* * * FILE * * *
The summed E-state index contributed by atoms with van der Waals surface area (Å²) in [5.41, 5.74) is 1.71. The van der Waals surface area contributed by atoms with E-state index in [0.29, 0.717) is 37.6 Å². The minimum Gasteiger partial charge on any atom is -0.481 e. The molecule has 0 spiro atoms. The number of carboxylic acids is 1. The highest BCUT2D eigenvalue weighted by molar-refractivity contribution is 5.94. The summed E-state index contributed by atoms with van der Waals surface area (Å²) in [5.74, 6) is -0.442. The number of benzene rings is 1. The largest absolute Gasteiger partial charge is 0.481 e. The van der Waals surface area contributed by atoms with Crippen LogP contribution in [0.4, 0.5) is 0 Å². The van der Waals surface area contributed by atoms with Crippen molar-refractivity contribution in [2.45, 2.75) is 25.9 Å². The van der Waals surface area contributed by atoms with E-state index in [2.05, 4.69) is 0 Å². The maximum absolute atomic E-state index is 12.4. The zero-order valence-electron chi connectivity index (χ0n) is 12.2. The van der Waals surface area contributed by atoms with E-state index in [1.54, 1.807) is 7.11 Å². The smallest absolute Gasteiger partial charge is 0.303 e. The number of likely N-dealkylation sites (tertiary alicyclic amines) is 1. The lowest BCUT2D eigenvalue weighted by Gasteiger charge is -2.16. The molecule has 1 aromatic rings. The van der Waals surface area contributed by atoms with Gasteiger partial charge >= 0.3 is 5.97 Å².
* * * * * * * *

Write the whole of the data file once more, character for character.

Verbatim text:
The summed E-state index contributed by atoms with van der Waals surface area (Å²) in [5.41, 5.74) is 1.71. The van der Waals surface area contributed by atoms with E-state index in [0.29, 0.717) is 37.6 Å². The minimum Gasteiger partial charge on any atom is -0.481 e. The molecule has 0 spiro atoms. The number of carboxylic acids is 1. The highest BCUT2D eigenvalue weighted by molar-refractivity contribution is 5.94. The summed E-state index contributed by atoms with van der Waals surface area (Å²) in [5.74, 6) is -0.442. The number of benzene rings is 1. The largest absolute Gasteiger partial charge is 0.481 e. The van der Waals surface area contributed by atoms with Crippen LogP contribution in [0.4, 0.5) is 0 Å². The van der Waals surface area contributed by atoms with Crippen molar-refractivity contribution in [2.45, 2.75) is 25.9 Å². The van der Waals surface area contributed by atoms with E-state index in [2.05, 4.69) is 0 Å². The maximum absolute atomic E-state index is 12.4. The zero-order valence-electron chi connectivity index (χ0n) is 12.2. The van der Waals surface area contributed by atoms with E-state index in [1.54, 1.807) is 7.11 Å². The smallest absolute Gasteiger partial charge is 0.303 e. The number of likely N-dealkylation sites (tertiary alicyclic amines) is 1. The lowest BCUT2D eigenvalue weighted by Gasteiger charge is -2.16. The molecule has 1 aromatic rings. The van der Waals surface area contributed by atoms with Gasteiger partial charge >= 0.3 is 5.97 Å².